The Teaching of Hazrat Inayat Khan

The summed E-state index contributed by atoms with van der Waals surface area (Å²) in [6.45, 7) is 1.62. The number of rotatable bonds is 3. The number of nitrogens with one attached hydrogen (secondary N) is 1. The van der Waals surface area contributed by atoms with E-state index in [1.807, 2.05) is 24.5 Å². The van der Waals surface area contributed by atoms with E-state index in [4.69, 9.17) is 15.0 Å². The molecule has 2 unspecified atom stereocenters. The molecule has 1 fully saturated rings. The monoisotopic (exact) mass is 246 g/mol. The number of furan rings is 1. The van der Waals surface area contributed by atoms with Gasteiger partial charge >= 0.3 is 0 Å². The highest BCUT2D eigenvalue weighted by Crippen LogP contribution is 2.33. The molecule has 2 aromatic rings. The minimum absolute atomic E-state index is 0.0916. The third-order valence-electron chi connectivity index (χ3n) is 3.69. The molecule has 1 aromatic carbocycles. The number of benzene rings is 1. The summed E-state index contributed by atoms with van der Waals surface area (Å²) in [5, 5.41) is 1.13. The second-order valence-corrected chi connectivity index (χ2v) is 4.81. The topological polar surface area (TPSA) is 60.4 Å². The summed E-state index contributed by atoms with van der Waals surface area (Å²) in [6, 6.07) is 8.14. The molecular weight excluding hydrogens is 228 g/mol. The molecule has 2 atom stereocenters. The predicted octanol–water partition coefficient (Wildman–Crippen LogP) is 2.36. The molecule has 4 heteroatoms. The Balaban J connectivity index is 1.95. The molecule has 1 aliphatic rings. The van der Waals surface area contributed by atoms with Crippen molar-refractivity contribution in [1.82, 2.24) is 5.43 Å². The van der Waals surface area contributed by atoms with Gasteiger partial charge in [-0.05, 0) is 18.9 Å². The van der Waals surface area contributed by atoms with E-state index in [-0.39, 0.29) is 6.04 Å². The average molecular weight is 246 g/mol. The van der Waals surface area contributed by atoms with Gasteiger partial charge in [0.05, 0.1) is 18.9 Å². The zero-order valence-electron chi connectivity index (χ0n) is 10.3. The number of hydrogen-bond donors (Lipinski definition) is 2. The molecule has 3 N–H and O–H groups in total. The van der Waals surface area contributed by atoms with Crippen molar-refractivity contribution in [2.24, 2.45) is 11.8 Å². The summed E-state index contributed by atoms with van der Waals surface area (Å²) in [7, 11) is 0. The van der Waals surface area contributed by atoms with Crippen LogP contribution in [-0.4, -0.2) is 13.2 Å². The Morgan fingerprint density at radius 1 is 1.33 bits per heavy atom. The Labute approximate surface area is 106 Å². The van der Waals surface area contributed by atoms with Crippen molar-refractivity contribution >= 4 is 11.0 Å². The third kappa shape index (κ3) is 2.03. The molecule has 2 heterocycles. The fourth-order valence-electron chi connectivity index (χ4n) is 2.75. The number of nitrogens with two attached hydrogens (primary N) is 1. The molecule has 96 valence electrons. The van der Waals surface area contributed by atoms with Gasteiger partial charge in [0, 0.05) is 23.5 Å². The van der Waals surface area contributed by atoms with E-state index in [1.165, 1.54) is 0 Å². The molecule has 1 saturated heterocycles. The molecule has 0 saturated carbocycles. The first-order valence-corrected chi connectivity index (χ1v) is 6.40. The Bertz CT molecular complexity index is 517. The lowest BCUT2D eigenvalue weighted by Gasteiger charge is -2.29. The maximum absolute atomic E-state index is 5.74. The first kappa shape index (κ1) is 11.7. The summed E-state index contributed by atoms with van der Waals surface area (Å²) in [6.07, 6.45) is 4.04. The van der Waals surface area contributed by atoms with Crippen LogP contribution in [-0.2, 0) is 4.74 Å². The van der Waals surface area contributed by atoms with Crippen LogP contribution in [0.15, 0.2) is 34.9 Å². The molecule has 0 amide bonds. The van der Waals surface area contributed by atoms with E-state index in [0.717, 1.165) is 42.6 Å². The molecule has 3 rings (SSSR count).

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In the unseen world we human beings are as fine as the unseen beings, in the outer world we are as dense as the visible beings. When we are conscious of the physical part of our being, and when we identify ourselves with that part, naturally the other part of our being, which is unseen and similar to all unseen beings, is unknown to us. But that does not mean that we are not unseen beings; we are unseen beings just the same. The subtlety of human nature, the fine perception, the deep feeling, the high imagination, is it not all unseen, is it not our own being? Our being reaches further than birds can fly; our own being is finer than the moth and brighter than the flame. For anything to be visible to human eyes there is a condition: that its form must have a certain degree of radiance; and if it is not radiant enough or if its radiance is of a different character, then human eyes cannot see it. But this does not mean that what human eyes cannot see a human being cannot see; for the real eye is the being, and that is why man calls himself "I", saying, "I am." It is not necessary to develop insight into nature in order to experience the phenomena of a finer world, but one must see with one's eyes and perceive with one's insight in order to live a fuller life, a life of greater perfection.